The purpose of this internship is to design, micro-fabricate and test in a cryogenic environment a new generation of radiofrequency impedance matching circuits, in order to increase notably the bandwidth of the detection window. The goal of this project is to obtain a detection bandwidth larger than the thermal bandwidth at 15 mK thus fdet∼1 GHz, with a detection impedance of the order to the resistance quantum RQ=h/e^2∼25.8 k. Such a device would enable in a future PhD project to detect how the sub-Poissonian properties of Fermions being scattered upon a potential barrier might imprint on the properties of the resulting radiated RF field [1, 2].

[1] Beenaker & Schomerus, Phys.Rev.Lett. 93, 096801 (2004)

[2] Hassler & Otten, Phys. Rev. B 92, 195417 (2015)

In the last years, our lab has developed several experimental schemes and technics in order to measure efficiently such quantum fluctuations in the few GHz range. In a qualitative level, measuring at this frequency range fdet∼6 GHz gives access to the quantum optical regime hfdet>>kBT, where one needs to provide a quantum description not only for the electrical current flowing through the conductor, but also for the electromagnetic fields exchanged with its detection scheme. This so-called circuit quantum electrodynamics regime is appealing since the corresponding ligh-matter coupling, proportional to the detection impedance, can be engineered and take non-perturbative values unparalleled in other physical systems. In a quantitative level, using this frequency range increases the experimental window: On the one side, performing faster experiments enables probing shorter transport time scales, or equivalently larger interaction energy scales. On the other side, it naturally provides larger detection bandwidths enabling to perform higher resolution experiments tracking subtle interaction effects.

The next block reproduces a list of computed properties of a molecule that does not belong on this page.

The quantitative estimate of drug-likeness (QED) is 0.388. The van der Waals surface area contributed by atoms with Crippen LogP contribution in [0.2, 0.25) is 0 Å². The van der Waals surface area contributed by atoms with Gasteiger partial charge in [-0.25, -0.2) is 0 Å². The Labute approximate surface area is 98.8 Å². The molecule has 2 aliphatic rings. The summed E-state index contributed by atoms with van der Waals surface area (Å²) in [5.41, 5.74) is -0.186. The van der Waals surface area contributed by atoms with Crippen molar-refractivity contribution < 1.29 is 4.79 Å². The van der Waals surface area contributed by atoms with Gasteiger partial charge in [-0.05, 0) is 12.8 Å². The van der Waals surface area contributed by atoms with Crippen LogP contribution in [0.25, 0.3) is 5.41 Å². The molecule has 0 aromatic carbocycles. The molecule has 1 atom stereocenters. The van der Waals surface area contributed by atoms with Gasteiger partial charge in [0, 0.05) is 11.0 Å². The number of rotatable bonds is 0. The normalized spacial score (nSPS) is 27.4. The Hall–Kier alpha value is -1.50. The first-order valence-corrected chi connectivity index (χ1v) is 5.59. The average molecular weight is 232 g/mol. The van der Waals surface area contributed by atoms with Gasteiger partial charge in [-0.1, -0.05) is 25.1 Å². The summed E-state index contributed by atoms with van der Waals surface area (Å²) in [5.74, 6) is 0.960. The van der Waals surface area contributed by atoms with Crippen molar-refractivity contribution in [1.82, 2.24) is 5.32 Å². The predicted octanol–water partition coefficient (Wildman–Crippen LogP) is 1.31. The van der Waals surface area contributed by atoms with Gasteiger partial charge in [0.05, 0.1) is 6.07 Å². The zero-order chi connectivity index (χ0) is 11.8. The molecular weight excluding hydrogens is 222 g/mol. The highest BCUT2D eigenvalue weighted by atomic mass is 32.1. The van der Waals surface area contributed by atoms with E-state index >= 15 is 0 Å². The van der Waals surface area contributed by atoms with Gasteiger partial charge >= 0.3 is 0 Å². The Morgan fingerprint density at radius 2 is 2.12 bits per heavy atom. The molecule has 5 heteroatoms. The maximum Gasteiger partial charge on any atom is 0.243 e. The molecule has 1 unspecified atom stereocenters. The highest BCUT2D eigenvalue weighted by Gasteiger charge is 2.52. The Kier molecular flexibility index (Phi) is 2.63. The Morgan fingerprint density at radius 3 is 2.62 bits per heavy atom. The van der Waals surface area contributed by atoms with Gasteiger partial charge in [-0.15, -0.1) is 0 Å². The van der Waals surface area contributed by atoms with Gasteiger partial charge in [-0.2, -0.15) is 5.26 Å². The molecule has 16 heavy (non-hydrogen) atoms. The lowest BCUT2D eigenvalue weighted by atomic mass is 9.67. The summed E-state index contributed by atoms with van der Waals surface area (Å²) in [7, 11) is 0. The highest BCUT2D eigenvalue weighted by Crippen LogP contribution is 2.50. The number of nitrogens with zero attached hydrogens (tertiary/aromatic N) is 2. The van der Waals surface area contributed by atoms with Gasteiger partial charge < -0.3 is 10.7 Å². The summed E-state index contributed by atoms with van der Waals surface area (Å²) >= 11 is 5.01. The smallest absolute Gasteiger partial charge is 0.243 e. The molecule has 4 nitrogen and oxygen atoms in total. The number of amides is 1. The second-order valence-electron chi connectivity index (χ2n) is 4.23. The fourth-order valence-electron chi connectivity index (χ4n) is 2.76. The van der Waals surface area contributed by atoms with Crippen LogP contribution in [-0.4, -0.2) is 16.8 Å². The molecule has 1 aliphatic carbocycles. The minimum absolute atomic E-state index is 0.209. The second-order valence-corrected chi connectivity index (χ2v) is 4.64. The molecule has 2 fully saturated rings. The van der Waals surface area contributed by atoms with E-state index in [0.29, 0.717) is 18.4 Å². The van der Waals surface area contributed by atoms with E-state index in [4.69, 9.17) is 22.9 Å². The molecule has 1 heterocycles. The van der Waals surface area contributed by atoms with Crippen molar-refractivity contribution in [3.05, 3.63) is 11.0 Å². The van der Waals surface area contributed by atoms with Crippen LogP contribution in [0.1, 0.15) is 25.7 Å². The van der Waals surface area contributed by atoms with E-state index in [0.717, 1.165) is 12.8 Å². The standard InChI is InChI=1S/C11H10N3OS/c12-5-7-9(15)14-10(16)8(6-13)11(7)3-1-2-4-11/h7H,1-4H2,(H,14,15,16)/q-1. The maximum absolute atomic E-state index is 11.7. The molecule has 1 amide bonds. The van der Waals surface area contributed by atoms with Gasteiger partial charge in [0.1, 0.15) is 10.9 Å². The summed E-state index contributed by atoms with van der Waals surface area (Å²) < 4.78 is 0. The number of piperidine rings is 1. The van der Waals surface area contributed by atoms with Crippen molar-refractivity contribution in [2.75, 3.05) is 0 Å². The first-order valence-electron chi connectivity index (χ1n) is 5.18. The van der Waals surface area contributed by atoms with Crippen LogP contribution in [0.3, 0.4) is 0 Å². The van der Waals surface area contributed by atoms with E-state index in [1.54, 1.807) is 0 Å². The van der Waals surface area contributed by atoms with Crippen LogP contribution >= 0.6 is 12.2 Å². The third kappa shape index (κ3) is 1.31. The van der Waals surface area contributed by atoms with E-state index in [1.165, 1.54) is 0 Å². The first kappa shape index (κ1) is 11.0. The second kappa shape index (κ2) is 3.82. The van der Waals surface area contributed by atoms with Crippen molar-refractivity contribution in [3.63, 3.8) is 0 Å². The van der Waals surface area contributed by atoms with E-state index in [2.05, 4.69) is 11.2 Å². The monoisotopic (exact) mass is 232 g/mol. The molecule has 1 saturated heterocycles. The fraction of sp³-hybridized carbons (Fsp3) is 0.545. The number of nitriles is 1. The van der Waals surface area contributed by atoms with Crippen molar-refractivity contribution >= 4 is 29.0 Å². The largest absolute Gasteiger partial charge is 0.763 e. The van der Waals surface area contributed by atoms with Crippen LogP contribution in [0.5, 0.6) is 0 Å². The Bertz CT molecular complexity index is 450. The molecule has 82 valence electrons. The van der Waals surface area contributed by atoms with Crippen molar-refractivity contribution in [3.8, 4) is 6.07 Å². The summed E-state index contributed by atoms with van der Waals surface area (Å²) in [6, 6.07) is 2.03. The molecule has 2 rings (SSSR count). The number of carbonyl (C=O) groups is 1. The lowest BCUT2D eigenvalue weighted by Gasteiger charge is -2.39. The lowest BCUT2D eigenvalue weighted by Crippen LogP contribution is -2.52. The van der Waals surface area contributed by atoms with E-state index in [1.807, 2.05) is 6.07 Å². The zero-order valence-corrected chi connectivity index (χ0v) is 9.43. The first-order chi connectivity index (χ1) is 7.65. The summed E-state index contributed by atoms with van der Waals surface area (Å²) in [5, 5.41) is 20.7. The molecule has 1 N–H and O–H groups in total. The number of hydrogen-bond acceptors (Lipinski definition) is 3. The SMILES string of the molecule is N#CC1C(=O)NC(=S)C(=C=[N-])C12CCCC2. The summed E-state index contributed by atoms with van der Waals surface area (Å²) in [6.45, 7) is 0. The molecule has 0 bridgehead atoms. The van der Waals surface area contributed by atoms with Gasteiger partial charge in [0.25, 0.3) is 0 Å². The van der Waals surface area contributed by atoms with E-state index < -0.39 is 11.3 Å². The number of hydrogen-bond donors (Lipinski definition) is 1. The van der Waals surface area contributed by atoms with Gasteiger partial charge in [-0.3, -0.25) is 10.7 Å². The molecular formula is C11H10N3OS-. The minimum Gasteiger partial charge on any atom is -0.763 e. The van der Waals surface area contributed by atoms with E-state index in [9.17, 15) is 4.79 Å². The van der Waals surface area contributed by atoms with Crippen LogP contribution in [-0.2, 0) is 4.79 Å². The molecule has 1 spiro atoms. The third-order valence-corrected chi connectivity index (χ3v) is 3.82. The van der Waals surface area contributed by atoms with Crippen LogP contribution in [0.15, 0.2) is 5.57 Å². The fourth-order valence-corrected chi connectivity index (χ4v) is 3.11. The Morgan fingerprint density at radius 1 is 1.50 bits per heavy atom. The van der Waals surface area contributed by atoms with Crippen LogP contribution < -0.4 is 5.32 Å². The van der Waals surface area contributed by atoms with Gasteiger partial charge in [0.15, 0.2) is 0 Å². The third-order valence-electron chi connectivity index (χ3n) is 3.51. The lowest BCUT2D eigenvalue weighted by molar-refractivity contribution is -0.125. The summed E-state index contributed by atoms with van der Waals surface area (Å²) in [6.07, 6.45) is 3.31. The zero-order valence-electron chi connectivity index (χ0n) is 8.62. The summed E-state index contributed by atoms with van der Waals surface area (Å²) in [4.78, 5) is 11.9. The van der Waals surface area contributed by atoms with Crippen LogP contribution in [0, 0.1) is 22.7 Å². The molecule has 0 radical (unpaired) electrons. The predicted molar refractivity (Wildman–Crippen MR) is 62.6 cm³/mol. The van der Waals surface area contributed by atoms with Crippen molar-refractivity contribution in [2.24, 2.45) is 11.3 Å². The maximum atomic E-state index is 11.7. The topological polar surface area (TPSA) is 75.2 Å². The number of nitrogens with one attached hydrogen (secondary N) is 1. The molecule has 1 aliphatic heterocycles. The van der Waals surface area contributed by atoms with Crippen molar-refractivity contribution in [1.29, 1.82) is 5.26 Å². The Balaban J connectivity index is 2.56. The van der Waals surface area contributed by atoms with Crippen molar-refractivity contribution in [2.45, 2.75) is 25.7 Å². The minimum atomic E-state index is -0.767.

The purpose of this internship is to design, micro-fabricate and test in a cryogenic environment a new generation of radiofrequency impedance matching circuits, in order to increase notably the bandwidth of the detection window. The goal of this project is to obtain a detection bandwidth larger than the thermal bandwidth at 15 mK thus fdet∼1 GHz, with a detection impedance of the order to the resistance quantum RQ=h/e^2∼25.8 k. Such a device would enable in a future PhD project to detect how the sub-Poissonian properties of Fermions being scattered upon a potential barrier might imprint on the properties of the resulting radiated RF field [1, 2].

[1] Beenaker & Schomerus, Phys.Rev.Lett. 93, 096801 (2004)

[2] Hassler & Otten, Phys. Rev. B 92, 195417 (2015)

Transport quantique, electrodynamique quantique, radiofréquences

Quantum transport, quantum electrodynamics, radiofrequencies

Simulation de circuits microondes, nano et micro fabrication, mesures électriques en environnements cryogéniques

RF circuit simulations, nano and microfabrication techniques, electrical measurements in cryogenic environments